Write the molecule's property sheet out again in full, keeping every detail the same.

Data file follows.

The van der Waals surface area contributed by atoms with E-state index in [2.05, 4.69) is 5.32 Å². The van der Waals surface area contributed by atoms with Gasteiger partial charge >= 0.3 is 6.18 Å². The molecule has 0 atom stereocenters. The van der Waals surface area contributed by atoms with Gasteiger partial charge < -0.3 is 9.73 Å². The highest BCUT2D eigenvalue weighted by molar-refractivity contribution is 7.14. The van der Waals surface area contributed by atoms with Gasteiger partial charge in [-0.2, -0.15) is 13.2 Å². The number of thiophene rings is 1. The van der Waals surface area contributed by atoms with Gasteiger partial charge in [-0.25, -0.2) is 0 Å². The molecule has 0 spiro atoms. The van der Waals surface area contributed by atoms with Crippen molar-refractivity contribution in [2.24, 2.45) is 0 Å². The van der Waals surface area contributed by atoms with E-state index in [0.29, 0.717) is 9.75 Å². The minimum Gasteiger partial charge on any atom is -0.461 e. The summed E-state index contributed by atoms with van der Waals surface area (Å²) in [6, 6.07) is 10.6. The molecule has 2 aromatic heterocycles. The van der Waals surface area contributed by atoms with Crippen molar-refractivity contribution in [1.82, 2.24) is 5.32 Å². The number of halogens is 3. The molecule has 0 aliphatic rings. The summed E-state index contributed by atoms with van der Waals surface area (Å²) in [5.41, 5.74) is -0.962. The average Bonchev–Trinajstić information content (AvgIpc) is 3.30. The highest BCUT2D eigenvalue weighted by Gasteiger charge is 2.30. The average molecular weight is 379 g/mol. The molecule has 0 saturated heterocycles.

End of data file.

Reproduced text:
The van der Waals surface area contributed by atoms with E-state index in [2.05, 4.69) is 5.32 Å². The van der Waals surface area contributed by atoms with Gasteiger partial charge >= 0.3 is 6.18 Å². The molecule has 0 atom stereocenters. The van der Waals surface area contributed by atoms with Gasteiger partial charge < -0.3 is 9.73 Å². The highest BCUT2D eigenvalue weighted by molar-refractivity contribution is 7.14. The van der Waals surface area contributed by atoms with Gasteiger partial charge in [-0.2, -0.15) is 13.2 Å². The number of thiophene rings is 1. The van der Waals surface area contributed by atoms with Gasteiger partial charge in [-0.25, -0.2) is 0 Å². The molecule has 0 spiro atoms. The van der Waals surface area contributed by atoms with Crippen molar-refractivity contribution in [2.24, 2.45) is 0 Å². The van der Waals surface area contributed by atoms with E-state index in [0.29, 0.717) is 9.75 Å². The minimum Gasteiger partial charge on any atom is -0.461 e. The summed E-state index contributed by atoms with van der Waals surface area (Å²) in [6, 6.07) is 10.6. The molecule has 2 aromatic heterocycles. The van der Waals surface area contributed by atoms with Crippen molar-refractivity contribution in [1.82, 2.24) is 5.32 Å². The number of halogens is 3. The molecule has 0 aliphatic rings. The summed E-state index contributed by atoms with van der Waals surface area (Å²) in [5.41, 5.74) is -0.962. The average Bonchev–Trinajstić information content (AvgIpc) is 3.30. The highest BCUT2D eigenvalue weighted by Gasteiger charge is 2.30. The average molecular weight is 379 g/mol. The molecule has 0 saturated heterocycles.